As far as I know, what you’re doing should be governed by the ag dept, not the health dept. But if the health dept is the one who’s supposed to be regulating this (I’m not so sure it’s supposed to be regulated at all), then I think the cottage food laws should cover it, which your health dept may not even be very aware of. But ultimately, the health or ag dept has the final say.

I would like to sell my salsa and possibly my green chili (sauce). are these allowed and if so, would i be able to sell them in our conoco gas station?

Thanks in advance.
J

If my business is selling products at the cottage food level at farmers markets in Wyoming, can we also sell at markets in Colorado?

    CAN I SELL TO SOMEONE IN A DIFFERENT STATE?
    Found it…….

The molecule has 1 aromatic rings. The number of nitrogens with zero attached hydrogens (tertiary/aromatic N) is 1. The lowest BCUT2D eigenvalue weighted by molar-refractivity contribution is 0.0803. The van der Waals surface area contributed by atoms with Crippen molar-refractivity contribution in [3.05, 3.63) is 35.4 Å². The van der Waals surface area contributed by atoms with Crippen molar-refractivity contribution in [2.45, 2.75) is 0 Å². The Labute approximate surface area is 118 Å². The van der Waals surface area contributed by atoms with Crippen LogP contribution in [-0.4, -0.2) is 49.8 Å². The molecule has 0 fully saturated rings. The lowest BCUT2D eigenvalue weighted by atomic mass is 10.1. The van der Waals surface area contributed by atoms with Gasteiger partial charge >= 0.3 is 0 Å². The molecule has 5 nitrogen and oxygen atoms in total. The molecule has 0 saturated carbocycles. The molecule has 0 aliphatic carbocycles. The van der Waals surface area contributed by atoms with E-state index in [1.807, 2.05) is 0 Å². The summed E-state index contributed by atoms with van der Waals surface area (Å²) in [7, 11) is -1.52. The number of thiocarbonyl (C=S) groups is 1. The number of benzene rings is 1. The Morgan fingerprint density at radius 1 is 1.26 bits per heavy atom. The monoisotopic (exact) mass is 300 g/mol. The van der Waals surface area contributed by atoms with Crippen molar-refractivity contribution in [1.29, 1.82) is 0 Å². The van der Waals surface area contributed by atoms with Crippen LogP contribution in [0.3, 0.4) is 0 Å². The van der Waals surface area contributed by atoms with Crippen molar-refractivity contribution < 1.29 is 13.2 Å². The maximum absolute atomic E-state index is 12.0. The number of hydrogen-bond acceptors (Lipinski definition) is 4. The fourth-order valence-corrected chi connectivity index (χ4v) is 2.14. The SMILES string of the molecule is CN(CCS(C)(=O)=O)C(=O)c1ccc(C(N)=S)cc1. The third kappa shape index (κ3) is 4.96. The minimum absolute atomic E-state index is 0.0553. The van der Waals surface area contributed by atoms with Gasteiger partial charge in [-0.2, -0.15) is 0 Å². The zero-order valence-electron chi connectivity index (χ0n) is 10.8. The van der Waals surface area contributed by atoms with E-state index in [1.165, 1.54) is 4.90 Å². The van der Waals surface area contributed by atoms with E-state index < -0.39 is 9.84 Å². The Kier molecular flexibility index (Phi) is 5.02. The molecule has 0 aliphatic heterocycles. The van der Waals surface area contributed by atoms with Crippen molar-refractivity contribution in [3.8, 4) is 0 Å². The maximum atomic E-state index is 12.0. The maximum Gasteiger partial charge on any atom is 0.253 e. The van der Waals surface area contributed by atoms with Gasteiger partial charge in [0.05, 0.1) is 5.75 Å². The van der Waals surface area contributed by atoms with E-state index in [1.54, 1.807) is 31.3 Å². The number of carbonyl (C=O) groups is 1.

As a general rule, interstate sales are not allowed. The Federal Food Code does not contain a cottage food law, so cottage food laws are only applicable in the state where they were created. This means that if you live close to a state border, you cannot go across the border to sell at a farmers market. It also means that you cannot set up an online shop and ship your products to customers in other states.

I notice that other states have recipes for cream cheese frosting that is stable and passes their Cottage food law. Does Colorado have such a recipe? Where would I get my recipe tested to see if it is safe?

    Even though a safe cream cheese frosting is possible, Colorado specifically disallows any frostings with cream cheese in them.

I am in baking and pastry school, and would like to get started in Cottage Foods. I have taken a food safety course and passed a national certification exam. Is there any agency that I need to send my certificate to? Thanks for your assistance.

Brandon

Thanks for all of your great information! I am selling at farmers’ markets and would like to know if all baked goods need to be pre-packaged in order to sell or is it possible to cover the food with a clear protective tray and either hand directly to consumer (e.g. muffin that consumer wants to eat right away) or place in a bag? Thanks!